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The difference between knowing how to behave and actually behaving that way under stress is a matter of maturity. So is EI a measure of maturity? That would certainly cover the ability to perceive and assess emotions in one’s self or others and act accordingly.

Emergency response is a bizarre field compared to most occupations. In the office, firehall or classroom we expect the personal respect and dignity that are afforded to sales representatives or a bank tellers. But at an emergency scene, we must suspend that expectation and focus on the task at hand. I am not implying that we should accept being mistreated or humiliated by our teammates or superiors; quite the contrary. Team cohesiveness is critical to success and safety. Rather, as firefighters, we must be prepared to take a certain amount of crap from people. I tell this to recruits and I mean it literally and figuratively. Literally, because if you can imagine a bodily secretion – somebody else’s – you should next imagine yourself covered in it. Figuratively, because when we are at a “routine” scene it is very often the worst day of someone’s life. In such circumstances, sick, drugged or distraught people may lash out at us with abuse, insults, racist or sexist invective or other behaviour that would otherwise be unacceptable. Our objective is to bring rationality to a chaotic situation, to be part of the solution by avoiding becoming part of the problem.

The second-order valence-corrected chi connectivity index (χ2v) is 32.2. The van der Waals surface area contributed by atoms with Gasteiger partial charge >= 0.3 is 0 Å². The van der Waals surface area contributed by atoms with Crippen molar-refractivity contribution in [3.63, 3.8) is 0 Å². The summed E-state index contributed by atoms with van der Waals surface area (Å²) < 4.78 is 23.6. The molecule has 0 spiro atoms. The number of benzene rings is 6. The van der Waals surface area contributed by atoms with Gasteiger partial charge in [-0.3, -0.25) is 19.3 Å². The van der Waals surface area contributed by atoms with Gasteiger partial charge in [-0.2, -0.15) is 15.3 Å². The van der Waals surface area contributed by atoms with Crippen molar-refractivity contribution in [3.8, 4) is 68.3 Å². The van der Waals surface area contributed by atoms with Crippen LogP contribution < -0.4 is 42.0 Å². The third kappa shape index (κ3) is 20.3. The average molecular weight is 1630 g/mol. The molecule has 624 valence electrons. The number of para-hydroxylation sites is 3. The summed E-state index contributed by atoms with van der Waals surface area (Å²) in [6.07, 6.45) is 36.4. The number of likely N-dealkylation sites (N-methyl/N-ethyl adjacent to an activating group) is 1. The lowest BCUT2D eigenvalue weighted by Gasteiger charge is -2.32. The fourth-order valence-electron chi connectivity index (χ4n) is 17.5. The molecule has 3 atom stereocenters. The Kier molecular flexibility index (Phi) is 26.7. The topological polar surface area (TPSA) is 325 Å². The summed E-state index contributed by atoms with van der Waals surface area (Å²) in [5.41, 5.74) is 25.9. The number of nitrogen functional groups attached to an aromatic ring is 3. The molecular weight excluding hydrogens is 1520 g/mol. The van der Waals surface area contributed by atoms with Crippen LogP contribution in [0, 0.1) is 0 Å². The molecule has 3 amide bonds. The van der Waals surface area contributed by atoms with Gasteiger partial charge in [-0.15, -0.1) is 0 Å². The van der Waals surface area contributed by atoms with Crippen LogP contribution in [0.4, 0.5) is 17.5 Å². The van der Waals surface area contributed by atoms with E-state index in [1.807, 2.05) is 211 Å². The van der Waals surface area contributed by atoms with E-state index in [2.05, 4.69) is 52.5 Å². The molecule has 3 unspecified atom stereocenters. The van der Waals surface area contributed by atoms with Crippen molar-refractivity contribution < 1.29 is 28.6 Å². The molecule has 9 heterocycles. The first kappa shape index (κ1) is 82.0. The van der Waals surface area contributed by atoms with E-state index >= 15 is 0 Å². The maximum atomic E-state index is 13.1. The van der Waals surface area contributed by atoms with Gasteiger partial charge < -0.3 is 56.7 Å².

So, by taking the figurative crap in the proper context and not letting it drive our behaviour, are we exhibiting EI? I believe a behavioural skill set can be developed that could be identified as firefighting professionalism: taking the crap without giving it back. Not complaining that this emergency response is taking you away from dinner or the hockey game. Not taking your frustrations out on the homeless man sleeping in the bus shelter. Not protesting that you had to wait for hours for treatment in the emergency room, just like everyone else. Not demanding a firefighters’ discount in a busy restaurant during the lunch rush. If EI were purely an inherent trait, some of us would feel these frustrations and some of us wouldn’t, and we would each behave in response to our emotions. But we are rational human beings. We all have the ability to develop professional behaviours.

I see EI as a behavioural skill set rather than an innate trait. Be not afraid of greatness. We can all mature and develop professionalism, regardless of what is going on in our minds.

District Chief Peter Sells writes, speaks and consults on fire service management and professional development across North America and internationally. He holds a B.Sc. from the University of Toronto and an MBA from the University of Windsor. He sits on the advisory councils of the Ontario Fire College and the Institution of Fire Engineers Canada Branch.